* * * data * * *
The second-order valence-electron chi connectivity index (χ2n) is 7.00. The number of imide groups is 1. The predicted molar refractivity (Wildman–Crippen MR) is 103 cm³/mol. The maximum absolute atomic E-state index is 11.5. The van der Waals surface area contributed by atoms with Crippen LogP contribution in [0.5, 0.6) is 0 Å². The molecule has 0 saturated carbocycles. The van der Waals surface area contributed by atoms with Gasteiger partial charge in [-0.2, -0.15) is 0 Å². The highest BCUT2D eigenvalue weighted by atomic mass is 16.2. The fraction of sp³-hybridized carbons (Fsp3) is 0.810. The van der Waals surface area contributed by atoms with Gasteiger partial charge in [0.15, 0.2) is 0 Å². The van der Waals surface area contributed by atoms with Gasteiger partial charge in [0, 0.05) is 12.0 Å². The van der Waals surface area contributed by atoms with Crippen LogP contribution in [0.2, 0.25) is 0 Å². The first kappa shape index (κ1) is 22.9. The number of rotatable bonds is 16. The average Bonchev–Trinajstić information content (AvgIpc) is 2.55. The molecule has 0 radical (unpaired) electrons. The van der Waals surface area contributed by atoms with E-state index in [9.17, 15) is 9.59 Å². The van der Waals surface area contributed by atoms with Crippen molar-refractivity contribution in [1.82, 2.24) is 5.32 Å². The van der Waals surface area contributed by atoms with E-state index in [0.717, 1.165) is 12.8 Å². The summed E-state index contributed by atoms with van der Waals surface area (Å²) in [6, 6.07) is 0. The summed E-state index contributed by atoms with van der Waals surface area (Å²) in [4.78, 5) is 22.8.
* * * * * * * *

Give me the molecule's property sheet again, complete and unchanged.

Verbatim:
The second-order valence-electron chi connectivity index (χ2n) is 7.00. The number of imide groups is 1. The predicted molar refractivity (Wildman–Crippen MR) is 103 cm³/mol. The maximum absolute atomic E-state index is 11.5. The van der Waals surface area contributed by atoms with Crippen LogP contribution in [0.5, 0.6) is 0 Å². The molecule has 0 saturated carbocycles. The van der Waals surface area contributed by atoms with Gasteiger partial charge in [-0.2, -0.15) is 0 Å². The highest BCUT2D eigenvalue weighted by atomic mass is 16.2. The fraction of sp³-hybridized carbons (Fsp3) is 0.810. The van der Waals surface area contributed by atoms with Gasteiger partial charge in [0.15, 0.2) is 0 Å². The van der Waals surface area contributed by atoms with Gasteiger partial charge in [0, 0.05) is 12.0 Å². The van der Waals surface area contributed by atoms with Crippen LogP contribution in [0.2, 0.25) is 0 Å². The first kappa shape index (κ1) is 22.9. The number of rotatable bonds is 16. The average Bonchev–Trinajstić information content (AvgIpc) is 2.55. The molecule has 0 radical (unpaired) electrons. The van der Waals surface area contributed by atoms with E-state index in [9.17, 15) is 9.59 Å². The van der Waals surface area contributed by atoms with Crippen molar-refractivity contribution in [1.82, 2.24) is 5.32 Å². The van der Waals surface area contributed by atoms with E-state index in [0.717, 1.165) is 12.8 Å². The summed E-state index contributed by atoms with van der Waals surface area (Å²) in [6, 6.07) is 0. The summed E-state index contributed by atoms with van der Waals surface area (Å²) in [4.78, 5) is 22.8.